Brazil is the largest consumer and third highest producer of common beans (Phaseolus vulgaris L.) worldwide. Since the 1980s, the commercial Carioca variety has been the most consumed in Brazil, followed by Black and Special beans. The present study evaluates genetic diversity and population structure of 185 Brazilian common bean cultivars using 2827 high-quality singlenucleotide polymorphisms (SNPs). The Andean allelic introgression in the Mesoamerican accessions was investigated, and a Carioca panel was tested using an association mapping approach. The results distinguish the Mesoamerican from the Andean accessions, with a prevalence of Mesoamerican accessions (94.6%). When considering the commercial classes, low levels of genetic differentiation were seen, and the Carioca group showed the lowest genetic diversity. However, gain in gene diversity and allelic richness was seen for the modern Carioca cultivars. A set of 1060 ‘diagnostic SNPs’ that show alternative alleles between the pure Mesoamerican and Andean accessions were identified, which allowed the identification of Andean allelic introgression events and shows that there are putative introgression segments in regions enriched with resistance genes. Finally, genome-wide association studies revealed SNPs significantly associated with flowering time, pod maturation, and growth habit, showing that the Carioca Association Panel represents a powerful tool for crop improvements.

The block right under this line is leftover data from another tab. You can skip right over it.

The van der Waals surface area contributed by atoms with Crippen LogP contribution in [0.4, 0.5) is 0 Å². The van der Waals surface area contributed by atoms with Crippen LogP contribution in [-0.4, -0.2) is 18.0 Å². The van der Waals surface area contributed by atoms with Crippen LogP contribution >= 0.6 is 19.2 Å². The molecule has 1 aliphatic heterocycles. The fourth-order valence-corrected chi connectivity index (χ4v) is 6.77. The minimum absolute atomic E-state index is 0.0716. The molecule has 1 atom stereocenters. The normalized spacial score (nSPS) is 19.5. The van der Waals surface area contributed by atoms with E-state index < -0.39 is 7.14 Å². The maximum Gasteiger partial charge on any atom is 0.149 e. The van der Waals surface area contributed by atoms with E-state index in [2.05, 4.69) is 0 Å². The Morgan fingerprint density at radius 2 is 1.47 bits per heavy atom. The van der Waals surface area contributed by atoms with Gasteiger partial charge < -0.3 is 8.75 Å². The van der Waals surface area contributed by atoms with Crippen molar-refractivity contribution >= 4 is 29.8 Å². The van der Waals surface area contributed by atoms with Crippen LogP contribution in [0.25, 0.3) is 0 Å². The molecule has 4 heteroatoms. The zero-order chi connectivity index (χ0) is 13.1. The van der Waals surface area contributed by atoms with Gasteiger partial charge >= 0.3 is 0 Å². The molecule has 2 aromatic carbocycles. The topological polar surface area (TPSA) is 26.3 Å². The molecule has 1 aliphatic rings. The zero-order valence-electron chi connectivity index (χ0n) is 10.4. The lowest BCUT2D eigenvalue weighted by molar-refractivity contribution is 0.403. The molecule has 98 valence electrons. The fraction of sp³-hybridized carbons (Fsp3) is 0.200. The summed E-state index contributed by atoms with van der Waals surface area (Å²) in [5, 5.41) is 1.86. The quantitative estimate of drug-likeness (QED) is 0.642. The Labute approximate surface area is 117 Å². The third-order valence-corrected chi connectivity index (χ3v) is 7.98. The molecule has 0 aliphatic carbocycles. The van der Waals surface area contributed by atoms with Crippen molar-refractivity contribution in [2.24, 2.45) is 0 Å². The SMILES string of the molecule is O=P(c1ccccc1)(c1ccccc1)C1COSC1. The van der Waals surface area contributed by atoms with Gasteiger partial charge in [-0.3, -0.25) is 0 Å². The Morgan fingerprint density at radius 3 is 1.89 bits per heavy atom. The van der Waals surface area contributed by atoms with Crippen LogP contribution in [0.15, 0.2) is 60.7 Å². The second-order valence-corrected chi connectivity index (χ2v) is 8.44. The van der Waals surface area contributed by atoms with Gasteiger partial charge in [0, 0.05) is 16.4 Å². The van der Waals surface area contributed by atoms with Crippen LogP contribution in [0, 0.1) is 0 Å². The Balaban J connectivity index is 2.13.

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|Titolo:||Genetic diversity, population structure, and andean introgression in Brazilian common bean cultivars after half a century of genetic breeding|
|Data di pubblicazione:||2020|
|Appare nelle tipologie:||1.1 Articolo in rivista|